Las Vegas Sands Corp. said Friday it had canceled plans to build a massive casino and hotel complex known as Eurovegas after officials here rejected what the Spanish government sees as U.S. tycoon Sheldon Adelson's "unacceptable" demands.

Spain's deputy prime minister, Soraya Saenz de Santamaria, said Adelson's demands, including guarantees against future regulatory shifts affecting the mega-complex or promises of compensation in the event of any such changes, had no legal basis in Spanish or European Union law and therefore could not be met.

Adelson chose the town of Alcorcon, outside Madrid, as the site for his $30 billion complex of casinos, hotels and business and convention centers.

The project had been stalled for several months as Adelson, who owns casinos in Las Vegas and Asia, increased his demands on Spanish authorities.

Eurovegas sparked competition between Madrid and Barcelona and enjoyed enthusiastic backing from many in Spain who said it would help alleviate sky-high unemployment.

But it also generated controversy from the outset, with detractors such as the "Eurovegas No" platform of civil organizations, trade unions and private citizens fearing the complex would be a breeding ground for crime and exist as a "state-within-a-state in which tax, labor and environmental regulations are disregarded."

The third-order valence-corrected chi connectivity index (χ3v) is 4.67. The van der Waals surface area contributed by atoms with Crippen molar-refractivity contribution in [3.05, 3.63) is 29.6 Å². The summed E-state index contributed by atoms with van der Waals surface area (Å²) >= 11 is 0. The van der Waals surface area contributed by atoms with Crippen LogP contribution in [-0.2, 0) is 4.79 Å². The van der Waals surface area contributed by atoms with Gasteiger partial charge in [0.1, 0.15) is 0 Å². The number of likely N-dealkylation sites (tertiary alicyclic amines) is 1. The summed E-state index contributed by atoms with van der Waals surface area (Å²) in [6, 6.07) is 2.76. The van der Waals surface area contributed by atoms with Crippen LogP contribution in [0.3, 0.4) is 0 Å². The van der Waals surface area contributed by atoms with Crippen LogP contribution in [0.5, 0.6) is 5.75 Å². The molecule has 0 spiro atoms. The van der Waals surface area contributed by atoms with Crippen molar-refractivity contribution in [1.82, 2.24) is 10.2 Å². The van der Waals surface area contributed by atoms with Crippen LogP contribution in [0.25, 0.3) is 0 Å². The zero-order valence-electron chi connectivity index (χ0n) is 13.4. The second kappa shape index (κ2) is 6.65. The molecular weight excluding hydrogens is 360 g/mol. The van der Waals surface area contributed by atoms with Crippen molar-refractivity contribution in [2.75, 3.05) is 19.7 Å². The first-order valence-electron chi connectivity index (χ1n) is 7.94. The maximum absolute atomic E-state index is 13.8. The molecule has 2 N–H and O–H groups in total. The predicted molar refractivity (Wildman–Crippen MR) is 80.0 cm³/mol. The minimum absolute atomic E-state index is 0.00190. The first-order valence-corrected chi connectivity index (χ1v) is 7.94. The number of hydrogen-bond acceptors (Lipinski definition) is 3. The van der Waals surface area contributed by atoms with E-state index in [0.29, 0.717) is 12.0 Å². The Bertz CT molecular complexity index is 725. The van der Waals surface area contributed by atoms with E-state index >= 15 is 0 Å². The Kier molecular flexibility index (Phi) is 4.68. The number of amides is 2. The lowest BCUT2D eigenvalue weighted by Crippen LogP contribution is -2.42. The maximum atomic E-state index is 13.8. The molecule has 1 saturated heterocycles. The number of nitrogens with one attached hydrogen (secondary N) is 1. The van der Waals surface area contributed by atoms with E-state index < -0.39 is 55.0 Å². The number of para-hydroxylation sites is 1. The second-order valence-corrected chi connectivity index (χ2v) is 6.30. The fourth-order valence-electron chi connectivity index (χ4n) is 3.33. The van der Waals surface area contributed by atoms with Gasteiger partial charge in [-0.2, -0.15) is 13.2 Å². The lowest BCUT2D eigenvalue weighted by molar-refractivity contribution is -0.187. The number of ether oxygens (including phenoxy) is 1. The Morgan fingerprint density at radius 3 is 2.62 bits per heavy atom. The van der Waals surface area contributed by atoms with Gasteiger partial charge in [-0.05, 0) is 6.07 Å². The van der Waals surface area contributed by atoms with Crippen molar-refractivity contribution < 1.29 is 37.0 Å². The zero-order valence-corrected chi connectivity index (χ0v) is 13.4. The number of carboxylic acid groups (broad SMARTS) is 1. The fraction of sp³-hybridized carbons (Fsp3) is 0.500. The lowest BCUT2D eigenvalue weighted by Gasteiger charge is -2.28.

One of the most controversial aspects of the project was Adelson's demand that the casino complex be exempt from a 2011 ban in Spain on smoking in public spaces.

On Friday, Adelson threw in the towel after authorities refused to meet his conditions.

"(W)e do not see a path in which the criteria needed to move forward with this large-scale development can be reached. As a result we will no longer be pursuing this opportunity," Las Vegas Sands' chairman and chief executive said in a statement.

"Developing integrated resorts in Europe has been a vision of mine for years, but there is a time and place for everything and right now our focus is on encouraging Asian countries, like Japan and Korea, to dramatically enhance their tourism offering through the development of integrated resorts there," Adelson said.

Companies in Madrid's tourism and hotel sector lamented the scrapping of the mega-resort project while the regional government, which estimated that the proposed complex could have created up to 200,000 jobs, expressed similar sentiments.

But the project's cancelation was well received by the Spanish left and labor unions, which had criticized the initiative as one that would not contribute to building a productive fabric. EFE